Muuga in Estonia.


11          As part of the contract, Azot undertook to provide NPK with documents, such as
     duplicate consignment notes, for each carriage of ammonium nitrate purchased from them
     though none were produced in evidence in these proceedings. NPK stored ammonium nitrate
     in three warehouses, one in Tallinn, Estonia, one in St Petersburg, Russia and a third at Port
     Vostochny, also in Russia. NPK rented the warehouse in Estonia and did not sell ammonium
     nitrate into the markets of Estonia or Russia.


12          NPK and Expo-Trade are related in the following sense. A Mr Vakulin, who was not
     called to give evidence, is a shareholder in both NPK and Expo-Trade. He works for both
     companies. In NPK, he is a 51% shareholder and a senior officer and in Expo-Trade he is a
     20% shareholder and sales and marketing manager.             Officers of Expo-Trade, in their
     communications with customers, referred to NPK’s office as ‘our Russian office’ and NPK
     staff as ‘our people in Russia’.


13          In December 2001, Expo-Trade sent written orders to NPK for 400 tonnes of
     ammonium nitrate to be packed into 1250 kg bags and delivered to Australia. On 8 January
     2002, NPK contracted to sell and deliver 414 metric tonnes of ammonium nitrate to Expo-
     Trade in bags of 1150 kg. On the same day an employee of NPK indicated to an employee of
                                                   -5-

     Expo-Trade that the order could be filled within five days “[o]ther time it’s necesary to go for
     shipping from Muga Tallinn to Australia”. The delivery terms on the commercial invoice
     from NPK to Expo-Trade were ‘FOB TALLINN, ESTONIA’ although the word ‘FOB’ has
     had a line drawn through it and the handwriting ‘FAS’ written beneath it. The handwriting
     did not appear on the original.         According to the sale confirmations the terms of
     ‘delivery/payment’ for both Mirco and Whitford were CIF Fremantle, Western Australia.
     Expo-Trade arranged the shipment of the goods to Australia and paid for ocean freight and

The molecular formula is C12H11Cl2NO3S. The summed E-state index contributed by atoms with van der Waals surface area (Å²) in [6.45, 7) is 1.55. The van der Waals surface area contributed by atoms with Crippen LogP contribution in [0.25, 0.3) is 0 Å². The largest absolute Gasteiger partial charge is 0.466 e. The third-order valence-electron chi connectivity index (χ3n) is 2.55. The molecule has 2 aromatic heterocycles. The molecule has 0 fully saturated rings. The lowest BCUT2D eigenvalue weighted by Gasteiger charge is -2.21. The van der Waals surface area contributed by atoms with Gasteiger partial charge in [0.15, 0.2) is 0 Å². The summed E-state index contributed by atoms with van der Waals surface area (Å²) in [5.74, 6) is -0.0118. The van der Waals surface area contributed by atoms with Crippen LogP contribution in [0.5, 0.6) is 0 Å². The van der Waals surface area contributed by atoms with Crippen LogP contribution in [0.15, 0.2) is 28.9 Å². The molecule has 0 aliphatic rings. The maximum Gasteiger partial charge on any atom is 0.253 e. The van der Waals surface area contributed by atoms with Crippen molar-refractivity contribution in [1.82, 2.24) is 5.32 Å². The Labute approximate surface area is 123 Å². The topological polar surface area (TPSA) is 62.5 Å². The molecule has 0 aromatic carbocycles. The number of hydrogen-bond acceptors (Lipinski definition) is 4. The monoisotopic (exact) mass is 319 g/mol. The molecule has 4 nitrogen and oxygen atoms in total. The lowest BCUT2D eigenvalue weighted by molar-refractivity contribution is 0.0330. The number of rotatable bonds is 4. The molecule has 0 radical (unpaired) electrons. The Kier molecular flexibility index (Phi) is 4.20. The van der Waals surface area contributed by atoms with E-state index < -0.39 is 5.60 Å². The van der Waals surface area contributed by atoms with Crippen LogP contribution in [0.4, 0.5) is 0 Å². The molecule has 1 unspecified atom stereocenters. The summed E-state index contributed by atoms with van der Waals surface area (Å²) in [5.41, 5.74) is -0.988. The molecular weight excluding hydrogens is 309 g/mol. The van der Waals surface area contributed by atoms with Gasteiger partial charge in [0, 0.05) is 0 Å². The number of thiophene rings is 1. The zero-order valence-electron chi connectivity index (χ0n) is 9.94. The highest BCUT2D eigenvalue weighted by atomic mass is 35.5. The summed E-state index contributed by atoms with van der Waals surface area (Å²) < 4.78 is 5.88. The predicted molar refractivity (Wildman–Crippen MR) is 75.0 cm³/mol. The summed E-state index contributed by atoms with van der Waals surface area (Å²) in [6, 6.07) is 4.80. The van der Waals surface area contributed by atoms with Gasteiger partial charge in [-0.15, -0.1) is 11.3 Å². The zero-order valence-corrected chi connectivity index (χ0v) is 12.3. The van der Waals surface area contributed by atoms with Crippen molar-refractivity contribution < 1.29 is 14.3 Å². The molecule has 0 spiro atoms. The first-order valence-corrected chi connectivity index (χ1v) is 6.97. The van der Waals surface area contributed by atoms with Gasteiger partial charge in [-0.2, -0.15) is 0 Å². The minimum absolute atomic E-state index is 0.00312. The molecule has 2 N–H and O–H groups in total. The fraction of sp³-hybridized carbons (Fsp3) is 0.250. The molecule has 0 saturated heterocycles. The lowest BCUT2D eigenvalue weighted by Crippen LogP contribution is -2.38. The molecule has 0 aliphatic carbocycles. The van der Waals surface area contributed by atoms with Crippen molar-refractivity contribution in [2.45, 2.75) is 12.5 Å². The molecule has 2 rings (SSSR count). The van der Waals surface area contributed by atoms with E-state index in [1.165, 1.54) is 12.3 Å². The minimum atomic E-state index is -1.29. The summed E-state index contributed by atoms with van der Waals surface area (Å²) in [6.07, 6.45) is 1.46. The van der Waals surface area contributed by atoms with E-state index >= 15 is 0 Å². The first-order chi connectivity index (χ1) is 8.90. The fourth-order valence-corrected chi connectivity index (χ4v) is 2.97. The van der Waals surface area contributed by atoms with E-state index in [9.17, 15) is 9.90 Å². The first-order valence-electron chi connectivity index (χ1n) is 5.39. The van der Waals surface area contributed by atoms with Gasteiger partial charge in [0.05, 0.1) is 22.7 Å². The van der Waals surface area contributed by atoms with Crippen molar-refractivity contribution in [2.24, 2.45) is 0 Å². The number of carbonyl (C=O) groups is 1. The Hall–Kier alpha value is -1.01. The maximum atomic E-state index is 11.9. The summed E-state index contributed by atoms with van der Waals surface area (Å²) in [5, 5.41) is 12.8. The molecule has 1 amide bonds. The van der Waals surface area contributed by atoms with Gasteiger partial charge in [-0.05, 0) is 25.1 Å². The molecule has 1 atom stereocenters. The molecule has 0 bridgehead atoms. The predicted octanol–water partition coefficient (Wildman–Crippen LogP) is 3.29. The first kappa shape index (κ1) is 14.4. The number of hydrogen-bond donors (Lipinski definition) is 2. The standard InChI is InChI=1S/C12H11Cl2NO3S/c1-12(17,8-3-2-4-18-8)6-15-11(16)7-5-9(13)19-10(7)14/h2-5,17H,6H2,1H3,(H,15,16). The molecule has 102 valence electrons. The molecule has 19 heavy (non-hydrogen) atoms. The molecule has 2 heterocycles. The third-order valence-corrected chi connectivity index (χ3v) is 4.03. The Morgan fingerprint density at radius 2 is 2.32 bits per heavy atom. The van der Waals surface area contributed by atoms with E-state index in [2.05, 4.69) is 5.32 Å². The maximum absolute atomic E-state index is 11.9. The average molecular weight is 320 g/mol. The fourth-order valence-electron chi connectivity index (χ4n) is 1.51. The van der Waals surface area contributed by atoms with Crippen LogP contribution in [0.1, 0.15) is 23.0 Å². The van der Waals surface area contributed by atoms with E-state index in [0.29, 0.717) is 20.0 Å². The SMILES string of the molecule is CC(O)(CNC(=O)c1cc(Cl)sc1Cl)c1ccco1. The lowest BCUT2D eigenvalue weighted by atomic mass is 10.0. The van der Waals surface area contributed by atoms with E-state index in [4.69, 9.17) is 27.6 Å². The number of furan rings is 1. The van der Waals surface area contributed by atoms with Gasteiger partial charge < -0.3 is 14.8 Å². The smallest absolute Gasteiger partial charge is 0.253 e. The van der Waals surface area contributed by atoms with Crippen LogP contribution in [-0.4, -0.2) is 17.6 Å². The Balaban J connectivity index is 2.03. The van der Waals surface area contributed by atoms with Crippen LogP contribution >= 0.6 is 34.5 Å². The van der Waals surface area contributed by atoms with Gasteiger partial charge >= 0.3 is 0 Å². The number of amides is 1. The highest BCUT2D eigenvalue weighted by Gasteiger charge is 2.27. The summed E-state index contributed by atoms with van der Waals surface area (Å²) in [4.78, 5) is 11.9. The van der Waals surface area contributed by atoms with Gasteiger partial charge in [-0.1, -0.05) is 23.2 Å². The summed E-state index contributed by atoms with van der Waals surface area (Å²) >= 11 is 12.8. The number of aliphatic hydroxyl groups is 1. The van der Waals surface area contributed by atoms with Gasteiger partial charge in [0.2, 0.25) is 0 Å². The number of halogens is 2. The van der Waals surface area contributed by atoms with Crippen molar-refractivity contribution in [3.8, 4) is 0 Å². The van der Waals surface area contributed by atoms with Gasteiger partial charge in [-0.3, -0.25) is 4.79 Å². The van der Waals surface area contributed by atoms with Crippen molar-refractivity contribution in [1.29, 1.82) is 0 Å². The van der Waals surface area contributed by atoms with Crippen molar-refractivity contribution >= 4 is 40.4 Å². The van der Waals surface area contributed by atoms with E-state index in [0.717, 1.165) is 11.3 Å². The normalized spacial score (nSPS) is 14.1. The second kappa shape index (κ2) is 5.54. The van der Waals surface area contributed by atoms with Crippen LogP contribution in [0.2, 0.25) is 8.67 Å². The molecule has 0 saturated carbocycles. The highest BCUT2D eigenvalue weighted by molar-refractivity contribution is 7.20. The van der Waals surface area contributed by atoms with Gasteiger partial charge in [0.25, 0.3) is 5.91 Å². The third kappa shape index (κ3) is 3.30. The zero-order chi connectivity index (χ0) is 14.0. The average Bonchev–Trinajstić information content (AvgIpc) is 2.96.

marine insurance. The bills of lading also nominated Expo-Trade as the shipper.


14             The sale confirmations from Expo-Trade to Mirco and Whitford contained references
     to ‘Quantity & Origin’. Beneath that heading on both documents was recorded the words
     ‘AZOT PLANT, RUSSIA’. Also, in the formal contract between Expo-Trade and Whitford,
     dated 8 February 2002, a clause, titled ‘ORIGIN OF THE PRODUCT’ stipulated ‘[t]he
     product is Russian origin – AZOT plant at Kemerovo’. Some of the documentary evidence
     suggests NPK arranged for ammonium nitrate from the warehouse in Estonia to be bagged
     sometime after 5 February 2002 and before 8 February 2002. Bags of ammonium nitrate
     were subsequently shipped from Tallinn to Fremantle, Australia.


15             Generally, the question of where goods are exported from (and who is the exporter) is
     significant in the legislative scheme (as applying to the facts of this case) for the following
     reason.     The original dumping notice reflected a determination by the Minister under
     s 269TG that, amongst other things, the export price of like goods (to the goods that had been
     under consideration (see the definition in s 269T), namely the ammonium nitrate exported
     from Russia considered in the first report) was less than the amount of the normal value of
     those goods.      As is apparent from s 269TAC, the normal value is (subject to possible
     qualifications which are not presently relevant) the price paid or payable for like goods sold
     in the ordinary course of trade for home consumption in the country of export in arms length
     transactions. The determination was based on a normal value of ammonium nitrate exported
     from Russia. It appeared to be common ground in these proceedings that the Minister’s
     power, in effect, to issue (by making a declaration published in the Gazette) the subsequent
     dumping notice of 27 September 2002 under subs 269ZG(3) was enlivened only if the goods
     to which it related had the same characteristics (including having been exported from the
     same country) as the goods to which the initial dumping notice (of 24 May 2001 for which
     the review under Part XVB, Div 6 was sought) related.            No point was taken by the
                                                   -6-

     respondents, the Minister and the CEO that the application for review could only have been
     made by Expo-Trade if it was an exporter from Russia (see subs 269ZE(1)). It is relatively
     clear that the parties wish to have resolved, perhaps somewhat indirectly, the question of
     whether interim dumping duty was lawfully levied, which appears to depend (having regard
     to the approach of the parties) on whether the 414 tonnes of ammonium nitrate were exported
     from Russia.


16          The expressions “country of export” and “country of origin” are defined in s 269T in
     the following way:

            country of export, in relation to goods exported to Australia, means a
            country outside Australia from which those goods are exported to Australia,
            whether or not it is the country where those goods are produced or
            manufactured.

            country of origin, in relation to goods exported to Australia, means a
            country, whether the country of export or not, where those goods are
            produced or manufactured.

     Subsection (2B) of s 269T provides:
            For the purposes of this Part, where, during the exportation of goods to
            Australia, the goods pass in transit from a country through another country,
            that other country shall be disregarded in ascertaining the country of export